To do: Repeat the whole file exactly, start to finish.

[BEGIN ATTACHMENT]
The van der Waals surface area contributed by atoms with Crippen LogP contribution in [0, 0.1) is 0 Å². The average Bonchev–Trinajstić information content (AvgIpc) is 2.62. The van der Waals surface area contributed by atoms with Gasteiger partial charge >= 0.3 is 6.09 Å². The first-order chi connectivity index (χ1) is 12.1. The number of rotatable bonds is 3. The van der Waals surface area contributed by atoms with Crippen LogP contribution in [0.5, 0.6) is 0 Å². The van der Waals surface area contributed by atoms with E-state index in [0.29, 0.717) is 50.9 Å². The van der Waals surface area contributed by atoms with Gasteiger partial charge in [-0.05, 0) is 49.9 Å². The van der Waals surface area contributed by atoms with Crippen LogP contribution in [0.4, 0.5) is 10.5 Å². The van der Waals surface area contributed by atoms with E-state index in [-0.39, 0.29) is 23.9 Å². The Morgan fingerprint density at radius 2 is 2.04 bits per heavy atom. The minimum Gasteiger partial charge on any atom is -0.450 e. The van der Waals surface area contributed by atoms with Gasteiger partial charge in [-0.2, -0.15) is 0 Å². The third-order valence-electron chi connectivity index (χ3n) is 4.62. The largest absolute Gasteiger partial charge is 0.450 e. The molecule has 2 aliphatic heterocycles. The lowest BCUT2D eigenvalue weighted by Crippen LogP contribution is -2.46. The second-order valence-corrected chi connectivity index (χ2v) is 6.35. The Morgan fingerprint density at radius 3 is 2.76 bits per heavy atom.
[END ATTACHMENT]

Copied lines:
The van der Waals surface area contributed by atoms with Crippen LogP contribution in [0, 0.1) is 0 Å². The average Bonchev–Trinajstić information content (AvgIpc) is 2.62. The van der Waals surface area contributed by atoms with Gasteiger partial charge >= 0.3 is 6.09 Å². The first-order chi connectivity index (χ1) is 12.1. The number of rotatable bonds is 3. The van der Waals surface area contributed by atoms with Crippen LogP contribution in [0.5, 0.6) is 0 Å². The van der Waals surface area contributed by atoms with E-state index in [0.29, 0.717) is 50.9 Å². The van der Waals surface area contributed by atoms with Gasteiger partial charge in [-0.05, 0) is 49.9 Å². The van der Waals surface area contributed by atoms with Crippen LogP contribution in [0.4, 0.5) is 10.5 Å². The van der Waals surface area contributed by atoms with E-state index in [-0.39, 0.29) is 23.9 Å². The Morgan fingerprint density at radius 2 is 2.04 bits per heavy atom. The minimum Gasteiger partial charge on any atom is -0.450 e. The van der Waals surface area contributed by atoms with Gasteiger partial charge in [-0.2, -0.15) is 0 Å². The third-order valence-electron chi connectivity index (χ3n) is 4.62. The largest absolute Gasteiger partial charge is 0.450 e. The molecule has 2 aliphatic heterocycles. The lowest BCUT2D eigenvalue weighted by Crippen LogP contribution is -2.46. The second-order valence-corrected chi connectivity index (χ2v) is 6.35. The Morgan fingerprint density at radius 3 is 2.76 bits per heavy atom.